He said of Copenbarger: “We are… of the opinion that its commentary on the inadmissibility of the invoices would only apply to cases where plaintiffs attempt to read the detailed entries on the bills during their testimony to prove the specific repairs made or services rendered—and not where the invoices are offered for the more limited and appropriate purpose of corroborating testimony that they actually paid certain amounts and/or to make a prima facie showing that the charges were reasonably incurred.

“As pertinent to this case, Mai sought to introduce redacted copies of the attorney invoices only to support her testimony that she paid the billed amounts and as some evidence that the amounts were reasonable….The trial court erred in broadly reading Copenbarger to preclude both Mai’s testimony and receipt of the invoices for these limited and appropriate purposes.  This evidence would have satisfied Mai’s prima facie burden to establish how much she paid for legal services and the reasonableness of that amount.”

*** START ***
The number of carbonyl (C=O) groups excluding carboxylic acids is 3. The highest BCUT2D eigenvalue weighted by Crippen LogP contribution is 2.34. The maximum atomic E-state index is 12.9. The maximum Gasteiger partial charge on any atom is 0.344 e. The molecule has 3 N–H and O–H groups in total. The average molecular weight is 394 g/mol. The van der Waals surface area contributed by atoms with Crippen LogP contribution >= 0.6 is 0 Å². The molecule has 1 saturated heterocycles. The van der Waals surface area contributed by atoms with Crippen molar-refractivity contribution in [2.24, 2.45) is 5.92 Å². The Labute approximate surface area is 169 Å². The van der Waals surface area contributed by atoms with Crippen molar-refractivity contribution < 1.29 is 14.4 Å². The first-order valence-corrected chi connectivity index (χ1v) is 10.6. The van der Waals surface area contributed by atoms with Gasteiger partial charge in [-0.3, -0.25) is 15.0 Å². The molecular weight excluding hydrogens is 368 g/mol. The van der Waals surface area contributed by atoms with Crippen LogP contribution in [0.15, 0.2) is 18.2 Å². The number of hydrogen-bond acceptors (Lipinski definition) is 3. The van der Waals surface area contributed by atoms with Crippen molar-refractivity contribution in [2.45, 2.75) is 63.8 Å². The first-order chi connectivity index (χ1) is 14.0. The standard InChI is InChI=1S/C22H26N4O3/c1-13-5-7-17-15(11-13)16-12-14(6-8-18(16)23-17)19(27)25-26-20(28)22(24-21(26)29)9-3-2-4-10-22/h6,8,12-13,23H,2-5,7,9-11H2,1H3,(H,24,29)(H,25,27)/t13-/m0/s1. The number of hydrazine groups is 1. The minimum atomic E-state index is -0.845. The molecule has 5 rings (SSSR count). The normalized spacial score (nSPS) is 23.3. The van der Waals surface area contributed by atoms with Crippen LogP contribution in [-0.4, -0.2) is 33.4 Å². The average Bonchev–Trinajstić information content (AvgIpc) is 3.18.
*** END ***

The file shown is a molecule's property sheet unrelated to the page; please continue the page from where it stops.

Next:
Dato went on to say that Copenbarger “strongly implies—though it does not hold” that judicial notice of the content of the file in a previous action would be improper. He said: “The sounder and long-established rule is that materials filed by attorneys on behalf of litigants can be judicially noticed and provide evidence to support an award of attorney’s fees.  As relevant to this case, the materials filed on Mai’s behalf by her attorneys in the Fike action were properly subject to judicial notice and provide some evidence of the work performed defending that case.” A remand was ordered for the limited purpose of setting attorney fees.